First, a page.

The currently available evidence regarding the impact of comorbidity and health status on screening mammography outcomes consists of four observational25,61–63 and three decision models64–66 because no randomized trials included women older than 74 years. It is important to recognize that observational data are subject to selection bias as well as lead-time and length bias. In observational studies evaluating screening mammography, the study populations of older women have self-selected to undergo screening mammography and are likely to be healthier than the general US population.64–66 Both cohort studies and decision analytic models25,61–66 found that screening benefits decreased with increasing age and comorbidity burden. Thus, the balance of benefits versus harms varies according to comorbidity and age, which underscores the need for evidence to develop life expectancy-based screening strategies.
Benefits of screening mammography in older women
Only one cohort study has so far evaluated mortality as a benefit of breast cancer screening.63 In the study by McPherson et al,63 which included 5,186 women aged 65 years and older diagnosed with breast cancer between 1986 and 1994 through the Upper Midwest Tumor Registry system, women’s comorbidity was assessed via the Charlson score.67 In this study, women aged 65 years and older with no or moderate comorbidity and mammographically detected tumors were found to be at reduced risk of breast cancer death compared to those with clinically detected tumors (Table 3).63 In addition, among women with severe comorbidity, as defined by a Charlson score of ≥3, screening mammography was associated with reduced breast cancer mortality among women aged 70–74 years, but not in those younger than 70 years or older than 74 years.63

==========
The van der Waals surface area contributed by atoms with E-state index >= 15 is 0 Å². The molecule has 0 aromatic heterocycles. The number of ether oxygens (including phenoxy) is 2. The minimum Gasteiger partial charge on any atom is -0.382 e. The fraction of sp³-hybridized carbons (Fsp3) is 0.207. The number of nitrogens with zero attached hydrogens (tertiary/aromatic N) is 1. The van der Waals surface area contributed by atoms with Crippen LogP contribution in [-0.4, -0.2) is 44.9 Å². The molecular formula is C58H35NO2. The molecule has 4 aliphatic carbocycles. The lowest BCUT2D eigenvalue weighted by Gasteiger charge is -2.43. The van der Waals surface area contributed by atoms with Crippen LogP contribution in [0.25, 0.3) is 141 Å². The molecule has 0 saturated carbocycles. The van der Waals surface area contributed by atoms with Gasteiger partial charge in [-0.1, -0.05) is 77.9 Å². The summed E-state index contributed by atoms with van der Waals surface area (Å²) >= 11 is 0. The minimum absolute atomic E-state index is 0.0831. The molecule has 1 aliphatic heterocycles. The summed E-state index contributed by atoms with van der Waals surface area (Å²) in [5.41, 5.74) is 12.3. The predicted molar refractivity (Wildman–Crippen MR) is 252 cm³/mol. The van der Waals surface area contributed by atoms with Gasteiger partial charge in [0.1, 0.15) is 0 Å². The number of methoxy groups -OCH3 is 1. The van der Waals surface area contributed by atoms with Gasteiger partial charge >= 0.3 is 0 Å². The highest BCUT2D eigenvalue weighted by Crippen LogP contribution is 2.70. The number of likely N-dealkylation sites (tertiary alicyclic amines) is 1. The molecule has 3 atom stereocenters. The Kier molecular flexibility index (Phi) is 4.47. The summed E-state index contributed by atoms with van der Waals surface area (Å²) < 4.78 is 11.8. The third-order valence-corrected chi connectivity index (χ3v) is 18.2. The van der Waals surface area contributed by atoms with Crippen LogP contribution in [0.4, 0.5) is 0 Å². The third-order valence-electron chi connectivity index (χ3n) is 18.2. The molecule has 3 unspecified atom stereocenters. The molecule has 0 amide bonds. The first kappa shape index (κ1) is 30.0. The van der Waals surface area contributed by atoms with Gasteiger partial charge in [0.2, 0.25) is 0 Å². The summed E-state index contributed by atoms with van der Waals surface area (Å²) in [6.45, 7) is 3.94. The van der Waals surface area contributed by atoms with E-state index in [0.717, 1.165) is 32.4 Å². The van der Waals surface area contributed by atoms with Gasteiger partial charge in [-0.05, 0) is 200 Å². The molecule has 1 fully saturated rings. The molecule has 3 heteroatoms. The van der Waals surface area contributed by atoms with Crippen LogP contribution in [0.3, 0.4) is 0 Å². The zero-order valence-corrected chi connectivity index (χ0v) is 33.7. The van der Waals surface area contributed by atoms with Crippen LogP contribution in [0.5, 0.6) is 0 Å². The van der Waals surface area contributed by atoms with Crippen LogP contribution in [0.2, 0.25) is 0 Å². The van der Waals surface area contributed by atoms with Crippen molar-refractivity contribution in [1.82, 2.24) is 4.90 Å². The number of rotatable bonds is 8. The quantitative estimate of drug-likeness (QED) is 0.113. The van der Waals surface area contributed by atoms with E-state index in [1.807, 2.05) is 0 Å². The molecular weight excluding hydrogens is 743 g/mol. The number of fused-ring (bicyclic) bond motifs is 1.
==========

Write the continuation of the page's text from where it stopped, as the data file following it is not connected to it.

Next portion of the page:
Although detection of early stage disease at diagnosis has been utilized as a marker of screening benefit, this may not necessarily represent a benefit in older women with indolent tumors. Of the three cohort studies that evaluated the risk of early versus advanced tumor stage,25,61,62 two – Braithwaite et al61 and Yasmeen et al25 – used data from the US Breast Cancer Surveillance Consortium linked to Medicare insurance claims data from 1999 to 2006, to evaluate comorbidities in the 2 years before screening mammography. In another cohort study, Fleming et al merged data from the Surveillance, Epidemiology and End Results program with Medicare insurance claims for 17,468 women diagnosed with breast cancer between 1993 and 1995.62 Heterogeneous measures of comorbidity were utilized in these three studies: Braithwaite et al61 employed the Charlson comorbidity score while Fleming et al62 and Yasmeen et al25 reported on 24 individual conditions, and severity-based categorizations of comorbidity, respectively. Yasmeen et al found that overall rates of advanced breast cancer (per 1,000 mammograms) were lower among women with no comorbidity than among those with stable comorbidity in annually and biennially screened women and for those that received their first screen (Table 3).25 However, among women who had prior mammography within 4–18 months of cancer diagnosis, the rates of advanced-stage cancer were higher among those with either stable or unstable comorbidities than among those without comorbidities.25 In contrast, Braithwaite et al61 reported that adverse tumor characteristics, including advanced stage, did not differ significantly by the Charlson score or screening interval. Moreover, Fleming et al62 reported that women with cardiovascular disease, musculoskeletal disorders, mild-to-moderate gastrointestinal disease, and nonmalignant benign breast disease had a 13%, 7%, 14%, and 24% lower odds, respectively, of being diagnosed with advanced breast cancer, while those with diabetes, other endocrine disorders, psychiatric disorders, and hematologic disorders had increased odds of advanced stage diagnosis by 19%, 11%, 20%, and 19%, respectively, compared to women without these comorbidities.